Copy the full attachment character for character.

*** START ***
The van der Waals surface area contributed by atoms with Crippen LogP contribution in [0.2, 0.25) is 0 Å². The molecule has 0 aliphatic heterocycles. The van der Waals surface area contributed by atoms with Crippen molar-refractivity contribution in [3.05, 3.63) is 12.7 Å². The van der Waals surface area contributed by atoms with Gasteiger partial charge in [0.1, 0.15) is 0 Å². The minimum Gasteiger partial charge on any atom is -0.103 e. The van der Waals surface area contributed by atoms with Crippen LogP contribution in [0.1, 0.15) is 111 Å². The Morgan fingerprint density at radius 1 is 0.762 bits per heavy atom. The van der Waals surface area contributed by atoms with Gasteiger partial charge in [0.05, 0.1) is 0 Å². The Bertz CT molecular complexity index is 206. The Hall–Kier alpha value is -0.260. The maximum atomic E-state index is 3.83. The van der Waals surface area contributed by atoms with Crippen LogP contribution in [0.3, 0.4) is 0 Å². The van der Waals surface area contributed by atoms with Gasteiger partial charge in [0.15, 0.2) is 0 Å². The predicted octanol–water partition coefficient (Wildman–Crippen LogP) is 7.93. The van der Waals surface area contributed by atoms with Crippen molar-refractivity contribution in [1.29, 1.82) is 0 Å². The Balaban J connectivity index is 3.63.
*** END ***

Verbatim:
The van der Waals surface area contributed by atoms with Crippen LogP contribution in [0.2, 0.25) is 0 Å². The molecule has 0 aliphatic heterocycles. The van der Waals surface area contributed by atoms with Crippen molar-refractivity contribution in [3.05, 3.63) is 12.7 Å². The van der Waals surface area contributed by atoms with Gasteiger partial charge in [0.1, 0.15) is 0 Å². The minimum Gasteiger partial charge on any atom is -0.103 e. The van der Waals surface area contributed by atoms with Crippen LogP contribution in [0.1, 0.15) is 111 Å². The Morgan fingerprint density at radius 1 is 0.762 bits per heavy atom. The van der Waals surface area contributed by atoms with Gasteiger partial charge in [0.05, 0.1) is 0 Å². The Bertz CT molecular complexity index is 206. The Hall–Kier alpha value is -0.260. The maximum atomic E-state index is 3.83. The van der Waals surface area contributed by atoms with Crippen LogP contribution in [0.3, 0.4) is 0 Å². The van der Waals surface area contributed by atoms with Gasteiger partial charge in [0.15, 0.2) is 0 Å². The predicted octanol–water partition coefficient (Wildman–Crippen LogP) is 7.93. The van der Waals surface area contributed by atoms with Crippen molar-refractivity contribution in [1.29, 1.82) is 0 Å². The Balaban J connectivity index is 3.63.